Stellantis boss: chip crisis will be over by end of 2023

Carlos Tavares says the situation continues to improve but plant shutdowns and supplier delays continue to hamper

By Felix Page, Autocar UK calendar 19 Oct 2022 Views icon2364 Views Share - Share to Facebook Share to Twitter Share to LinkedIn Share to Whatsapp

Stellantis CEO Carlos Tavares forecasts that the semiconductor crisis and wider supply-chain issues that have throttled the car industry for two years will be over by the end of 2023.

Rounding off a busy day for Stellantis at the Paris motor show – at which Tavares presented the new Jeep Avenger (pictured) and Peugeot 408, called for import tariffs on Chinese EVs in Europe and slammed the impending Euro-7 emissions legislation as “useless” – he said there's cause for optimism in terms of the company ramping back up to pre-crisis production levels. “The situation is getting better,” he said, suggesting that a long period of uncertainty and instability caused by the unavailability of the crucial processing components is soon to end.

 “We have a limited number of suppliers who are troublemakers -- let’s say two or three – and we're trying to push those suppliers to improve.” 

He added that the agitators in question are European but stopping short of naming them, emphasising that the situation is improving and that he expects that trend to continue.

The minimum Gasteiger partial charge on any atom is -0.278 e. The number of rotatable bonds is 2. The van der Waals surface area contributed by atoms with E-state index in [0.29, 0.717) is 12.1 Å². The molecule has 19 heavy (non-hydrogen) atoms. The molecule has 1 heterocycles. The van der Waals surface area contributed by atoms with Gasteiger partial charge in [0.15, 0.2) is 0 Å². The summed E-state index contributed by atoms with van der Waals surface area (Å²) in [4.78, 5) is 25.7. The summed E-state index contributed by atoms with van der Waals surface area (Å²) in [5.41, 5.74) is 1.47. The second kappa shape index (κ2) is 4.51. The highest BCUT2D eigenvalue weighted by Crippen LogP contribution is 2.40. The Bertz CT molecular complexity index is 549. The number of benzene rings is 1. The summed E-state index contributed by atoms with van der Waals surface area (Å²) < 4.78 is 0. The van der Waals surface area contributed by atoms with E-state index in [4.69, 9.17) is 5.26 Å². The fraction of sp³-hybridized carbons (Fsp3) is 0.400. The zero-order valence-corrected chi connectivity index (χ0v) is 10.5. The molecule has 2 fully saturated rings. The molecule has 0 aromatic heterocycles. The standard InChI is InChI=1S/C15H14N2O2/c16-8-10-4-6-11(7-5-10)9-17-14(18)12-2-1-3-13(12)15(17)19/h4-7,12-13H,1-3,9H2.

“By the end of 2023, the problem will be over. That’s what we estimate, given the current rate of improvement. It depends a lot on the demand of the market, but that's our estimation.

“This is where, normally, things will be marginally a problem - but so far we're still improving.”

There is still a “significant number” of plant shutdowns occurring on a monthly basis, specifically in Europe, Tavares said, and shortages are still a problem for the industry. “I think we still have to manage it for the end of 2022 and throughout 2023,” he said.

Stellantis posted record net revenues of €88 billion (£75.8bn) in the first half of 2022, despite the shortages, despite a significant 18 percent drop in European deliveries, having boosted sales of electric vehicles by nearly 50 percent year on year.


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